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Trump, Lighthizer discuss China, NAFTA trade talks - White House

Reuters  |  PALM BEACH, Florida 

By Steve Holland

PALM BEACH, (Reuters) - was briefed on Saturday by envoy on with and talks on revising the North American Free Agreement with and Mexico, a said, as the administration considers several new tariff moves in coming weeks.

The meeting comes as Trump mulls whether to impose broad restrictions on and aluminum imports and punitive actions against arising from an investigation into Beijing's alleged theft of intellectual property.

Lighthizer also briefed Trump on China's economy and pending enforcement actions, as well as the negotiations, said in a statement from Florida, where Trump is staying at his Mar-a-Lago resort. She did not provide details.

Lighthizer currently is preparing for the next round of talks in has taken a hard line in the negotiations, which appear stalled with just two rounds of left, saying that concessions are the only way for and to keep the deal.

this week welcomed Trump's suggestion that talks could be extended beyond March when Mexico's campaign kicks into high gear.

Trump's opportunity to impose new tariffs or quotas follows a Commerce Department Section 232 investigation that looked into whether imports are a threat to national security. The department submitted the long-awaited report to the on Thursday.

Next week, the results of a separate investigation of rising aluminum imports will go to the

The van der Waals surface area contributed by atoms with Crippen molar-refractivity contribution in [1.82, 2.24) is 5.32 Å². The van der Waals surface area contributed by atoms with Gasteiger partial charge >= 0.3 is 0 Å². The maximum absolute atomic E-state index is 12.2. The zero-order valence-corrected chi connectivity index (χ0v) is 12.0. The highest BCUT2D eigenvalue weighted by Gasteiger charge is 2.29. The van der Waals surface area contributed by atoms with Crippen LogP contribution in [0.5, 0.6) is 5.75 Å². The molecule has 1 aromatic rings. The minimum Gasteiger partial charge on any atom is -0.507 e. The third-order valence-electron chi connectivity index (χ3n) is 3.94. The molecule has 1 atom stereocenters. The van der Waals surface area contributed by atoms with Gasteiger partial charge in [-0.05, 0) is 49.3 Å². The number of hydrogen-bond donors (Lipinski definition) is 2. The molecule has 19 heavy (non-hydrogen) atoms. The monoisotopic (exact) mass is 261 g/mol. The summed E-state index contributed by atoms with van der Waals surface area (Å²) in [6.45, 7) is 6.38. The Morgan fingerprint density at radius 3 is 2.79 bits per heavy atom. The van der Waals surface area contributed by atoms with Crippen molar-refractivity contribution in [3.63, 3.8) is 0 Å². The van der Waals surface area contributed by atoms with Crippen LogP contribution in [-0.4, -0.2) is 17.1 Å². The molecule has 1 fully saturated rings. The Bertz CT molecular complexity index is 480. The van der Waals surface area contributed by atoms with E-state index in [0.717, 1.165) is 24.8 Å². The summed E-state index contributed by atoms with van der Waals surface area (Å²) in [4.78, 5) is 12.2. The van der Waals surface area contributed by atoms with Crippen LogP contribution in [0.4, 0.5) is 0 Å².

China's excess production capacity for both and aluminum has emerged as a major irritant for the and Europe, prompting them to consider new steps to protect domestic industries and jobs from a flood of Chinese imports.

Meanwhile, reported on Friday that exports and imports growth slowed in December after surging in the previous month, adding to signs of ebbing economic momentum as the government extends a crackdown on financial risks and factory pollution.

A synchronized uptick in the global economy over the past year has been a boon to and much of trade-dependent Asia, with Chinese exports in 2017 growing at their quickest pace in four years.

The sharp December imports slowdown, however, is raising concerns that the world's second-biggest economy faces domestic-demand pressure as authorities turn off cheap credit and restrict speculative financing.

(Reporting by Steve Holland; Writing by Lesley Wroughton; Editing by and Bill Trott)

(This story has not been edited by Business Standard staff and is auto-generated from a syndicated feed.)

First Published: Sun, January 14 2018. 08:48 IST